CSIRO-INRA linkages : starch hydrolysis by α-amylases

Starch is a versatile product. In addition to being a major source of carbohydrates in people’s diets it has well over 700 non-food derived applications, such as in bulking agents, paper and adhesive.

Many biological and industrial processes, such as mammal digestion, plant metabolism and biofuel production, rely on the hydrolysis of native starch by amylolytic enzymes. These enzymes, represented mostly by α-amylases, break down the starch macromolecules to small carbohydrates and finally simple glucose molecules.

The Cereal Quality Group of CSIRO Agriculture and Food, based in Canberra, together with INRA Unité de Recherches Biopolymères, Interactions et Assemblages in Nantes, have developed a strong common interest in studying the impact of α-amylase in cereal quality and food production.

One such research interest is the beneficial effects α-amylase on bread quality and malting. It is thought that the addition of α-amylase results in the production of fermentable sugar, via starch hydrolysis, thereby fuelling fermentation. In baking, it contributes to shorter fermentation and increases loaf volume.

At the laboratory scale, it has been shown that starch digestion is governed by (1) the type of enzyme digesting the starch. (Each enzyme has a proper mode of action depending on the specific substrate) and (2) the structure and morphology of the starch granule. However, the influence of starch structure on amylolysis in industrial processes remains unclear.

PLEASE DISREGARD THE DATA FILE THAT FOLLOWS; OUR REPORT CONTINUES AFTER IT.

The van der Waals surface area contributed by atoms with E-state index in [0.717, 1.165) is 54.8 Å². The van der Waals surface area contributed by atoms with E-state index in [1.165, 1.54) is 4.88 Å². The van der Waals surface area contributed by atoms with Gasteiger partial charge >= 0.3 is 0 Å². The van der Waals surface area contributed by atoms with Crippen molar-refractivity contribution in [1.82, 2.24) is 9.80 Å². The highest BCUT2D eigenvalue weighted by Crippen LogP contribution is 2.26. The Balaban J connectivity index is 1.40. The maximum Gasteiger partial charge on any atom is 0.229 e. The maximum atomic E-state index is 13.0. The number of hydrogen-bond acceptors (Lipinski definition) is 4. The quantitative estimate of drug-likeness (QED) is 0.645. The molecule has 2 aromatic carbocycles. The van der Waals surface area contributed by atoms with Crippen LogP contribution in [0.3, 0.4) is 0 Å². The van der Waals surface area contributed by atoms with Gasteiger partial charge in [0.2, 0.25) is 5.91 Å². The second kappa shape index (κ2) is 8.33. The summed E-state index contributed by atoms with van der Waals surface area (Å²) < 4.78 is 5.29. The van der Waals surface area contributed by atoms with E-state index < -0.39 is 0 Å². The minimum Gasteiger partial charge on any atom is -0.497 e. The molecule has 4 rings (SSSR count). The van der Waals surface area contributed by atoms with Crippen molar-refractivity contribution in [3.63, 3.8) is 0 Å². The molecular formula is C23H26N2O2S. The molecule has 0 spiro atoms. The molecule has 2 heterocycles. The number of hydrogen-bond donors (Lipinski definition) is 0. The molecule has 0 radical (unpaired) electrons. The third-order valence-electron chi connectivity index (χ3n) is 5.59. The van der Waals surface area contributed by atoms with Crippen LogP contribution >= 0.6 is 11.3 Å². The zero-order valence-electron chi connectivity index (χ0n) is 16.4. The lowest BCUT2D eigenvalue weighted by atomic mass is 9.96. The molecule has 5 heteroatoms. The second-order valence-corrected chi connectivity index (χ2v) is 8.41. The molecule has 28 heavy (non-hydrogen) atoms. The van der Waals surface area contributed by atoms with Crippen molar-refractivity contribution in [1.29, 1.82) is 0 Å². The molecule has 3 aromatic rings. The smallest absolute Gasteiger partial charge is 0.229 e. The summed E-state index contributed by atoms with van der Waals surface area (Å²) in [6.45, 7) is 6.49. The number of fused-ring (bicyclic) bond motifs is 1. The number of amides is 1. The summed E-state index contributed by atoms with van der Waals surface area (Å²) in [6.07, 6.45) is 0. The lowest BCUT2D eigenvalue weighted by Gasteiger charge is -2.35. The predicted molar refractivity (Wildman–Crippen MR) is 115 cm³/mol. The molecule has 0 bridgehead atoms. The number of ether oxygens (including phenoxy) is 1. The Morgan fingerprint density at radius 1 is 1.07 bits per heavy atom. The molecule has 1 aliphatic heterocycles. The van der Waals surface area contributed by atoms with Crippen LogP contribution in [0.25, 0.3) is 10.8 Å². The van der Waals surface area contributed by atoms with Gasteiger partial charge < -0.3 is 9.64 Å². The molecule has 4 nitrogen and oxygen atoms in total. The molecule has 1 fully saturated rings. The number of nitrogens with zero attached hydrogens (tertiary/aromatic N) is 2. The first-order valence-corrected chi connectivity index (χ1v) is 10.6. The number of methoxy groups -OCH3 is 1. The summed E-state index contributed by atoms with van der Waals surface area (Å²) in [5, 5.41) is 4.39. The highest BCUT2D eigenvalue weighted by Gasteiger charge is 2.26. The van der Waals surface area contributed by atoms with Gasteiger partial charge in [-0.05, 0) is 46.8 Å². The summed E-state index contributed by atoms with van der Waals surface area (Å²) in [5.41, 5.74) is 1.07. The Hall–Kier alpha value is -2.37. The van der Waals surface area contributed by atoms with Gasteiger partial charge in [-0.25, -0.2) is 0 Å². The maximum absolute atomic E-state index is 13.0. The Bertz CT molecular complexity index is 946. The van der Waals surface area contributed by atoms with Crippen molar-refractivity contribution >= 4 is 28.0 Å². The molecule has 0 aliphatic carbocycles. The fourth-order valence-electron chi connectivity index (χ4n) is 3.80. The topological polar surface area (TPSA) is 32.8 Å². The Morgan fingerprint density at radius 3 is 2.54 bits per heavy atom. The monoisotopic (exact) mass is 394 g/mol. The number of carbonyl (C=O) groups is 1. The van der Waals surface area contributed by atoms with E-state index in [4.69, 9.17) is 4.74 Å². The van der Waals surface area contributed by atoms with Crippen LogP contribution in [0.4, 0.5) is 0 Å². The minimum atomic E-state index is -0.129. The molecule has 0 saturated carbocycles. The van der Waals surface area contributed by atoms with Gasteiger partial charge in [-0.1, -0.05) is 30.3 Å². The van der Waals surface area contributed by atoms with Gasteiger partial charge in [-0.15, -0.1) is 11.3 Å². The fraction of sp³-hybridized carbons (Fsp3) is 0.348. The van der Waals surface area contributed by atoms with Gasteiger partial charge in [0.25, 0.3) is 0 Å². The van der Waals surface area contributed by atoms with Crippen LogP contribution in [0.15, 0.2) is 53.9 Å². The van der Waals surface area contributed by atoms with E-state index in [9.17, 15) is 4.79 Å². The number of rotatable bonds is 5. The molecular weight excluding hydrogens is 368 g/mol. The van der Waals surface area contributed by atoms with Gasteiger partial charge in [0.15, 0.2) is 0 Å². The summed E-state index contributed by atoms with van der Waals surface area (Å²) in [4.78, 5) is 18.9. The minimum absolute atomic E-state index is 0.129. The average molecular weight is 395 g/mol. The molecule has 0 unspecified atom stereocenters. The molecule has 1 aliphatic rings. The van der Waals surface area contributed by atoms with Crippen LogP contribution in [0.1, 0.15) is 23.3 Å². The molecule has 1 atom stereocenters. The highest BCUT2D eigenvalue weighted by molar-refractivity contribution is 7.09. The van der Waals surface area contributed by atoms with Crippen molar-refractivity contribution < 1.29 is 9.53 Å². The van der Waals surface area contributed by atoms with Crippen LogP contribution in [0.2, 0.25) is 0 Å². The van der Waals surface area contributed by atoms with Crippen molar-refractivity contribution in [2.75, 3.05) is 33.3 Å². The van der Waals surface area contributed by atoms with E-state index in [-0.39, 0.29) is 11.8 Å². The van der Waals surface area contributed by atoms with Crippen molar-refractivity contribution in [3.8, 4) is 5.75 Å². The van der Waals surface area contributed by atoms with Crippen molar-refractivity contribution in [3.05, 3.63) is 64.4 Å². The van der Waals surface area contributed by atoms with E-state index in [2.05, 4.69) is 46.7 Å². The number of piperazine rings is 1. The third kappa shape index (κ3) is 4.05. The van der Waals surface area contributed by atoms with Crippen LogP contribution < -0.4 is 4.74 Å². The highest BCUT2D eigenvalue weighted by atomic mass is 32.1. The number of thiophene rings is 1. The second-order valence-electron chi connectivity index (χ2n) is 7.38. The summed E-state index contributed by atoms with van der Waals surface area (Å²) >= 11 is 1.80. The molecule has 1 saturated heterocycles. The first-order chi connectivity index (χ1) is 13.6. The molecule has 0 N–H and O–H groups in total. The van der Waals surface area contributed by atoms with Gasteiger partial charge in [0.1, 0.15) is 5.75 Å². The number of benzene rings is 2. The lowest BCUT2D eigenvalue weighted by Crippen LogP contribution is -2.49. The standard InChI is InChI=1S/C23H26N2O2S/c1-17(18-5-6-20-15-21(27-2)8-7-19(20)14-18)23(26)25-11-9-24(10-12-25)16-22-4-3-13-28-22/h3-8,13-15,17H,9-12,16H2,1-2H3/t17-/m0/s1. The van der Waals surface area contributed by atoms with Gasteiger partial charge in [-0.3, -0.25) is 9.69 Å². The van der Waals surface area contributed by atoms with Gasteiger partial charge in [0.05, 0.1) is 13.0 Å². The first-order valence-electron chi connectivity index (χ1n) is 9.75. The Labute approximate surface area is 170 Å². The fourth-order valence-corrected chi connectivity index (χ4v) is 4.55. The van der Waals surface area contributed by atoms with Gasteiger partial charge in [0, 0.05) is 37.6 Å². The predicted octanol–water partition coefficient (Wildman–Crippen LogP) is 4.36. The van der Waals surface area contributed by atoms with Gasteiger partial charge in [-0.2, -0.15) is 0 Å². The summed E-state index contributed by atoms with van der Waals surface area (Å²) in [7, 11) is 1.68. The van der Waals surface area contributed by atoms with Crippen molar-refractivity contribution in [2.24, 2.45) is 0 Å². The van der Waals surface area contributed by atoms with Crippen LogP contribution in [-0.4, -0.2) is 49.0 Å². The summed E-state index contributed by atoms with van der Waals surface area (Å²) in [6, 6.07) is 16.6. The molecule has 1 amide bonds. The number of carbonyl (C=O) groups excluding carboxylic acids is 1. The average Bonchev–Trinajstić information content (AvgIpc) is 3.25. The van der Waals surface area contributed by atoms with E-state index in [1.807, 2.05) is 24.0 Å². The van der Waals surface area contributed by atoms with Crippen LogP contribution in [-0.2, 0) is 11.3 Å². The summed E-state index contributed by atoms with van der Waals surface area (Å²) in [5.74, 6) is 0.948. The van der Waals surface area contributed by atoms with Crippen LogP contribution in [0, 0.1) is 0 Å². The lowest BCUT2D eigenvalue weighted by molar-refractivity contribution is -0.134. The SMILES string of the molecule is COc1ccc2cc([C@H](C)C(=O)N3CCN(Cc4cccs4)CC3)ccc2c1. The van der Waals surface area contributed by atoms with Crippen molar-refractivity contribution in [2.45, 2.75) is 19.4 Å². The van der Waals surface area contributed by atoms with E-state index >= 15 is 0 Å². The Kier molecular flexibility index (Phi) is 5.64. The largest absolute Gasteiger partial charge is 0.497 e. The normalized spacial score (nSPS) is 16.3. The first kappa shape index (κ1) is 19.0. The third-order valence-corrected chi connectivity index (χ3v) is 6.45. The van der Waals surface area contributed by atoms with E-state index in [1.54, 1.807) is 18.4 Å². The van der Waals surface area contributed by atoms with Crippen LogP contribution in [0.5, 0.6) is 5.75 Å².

In collaboration with Synchrotron SOLEIL (Paris), researchers have used the unique high-resolution UV imaging setup of the DISCO beamline to localize at high resolution, α-amylase action on starch without staining or use of a fluorescent probe. Like a precise amylase GPS, this has enabled researchers to follow, live and in 3D, the mode of action of a-amylase and the associated morphological changes of starch granules at different stages of their hydrolysis.

As part of the CSIRO/INRA linkage, researchers are now developing a model using a large wheat populations that will predict the degradability of wheat starches by industry grade baking improver α-amylases. This model would make possible to predict starch degradability by commercial α-amylases based on genetic information or structural analysis. It would also provide valuable information on new ways to tailor starch for industrial purposes, for both baking and malting as well as green chemistry and biofuel production.


Kamal KANSOU, Materials Processing and Behavior team, Bioplymeres Interactions Assemblages

Dr Jean-Philippe Ral, Cereal Quality, Crop improvement for novel products

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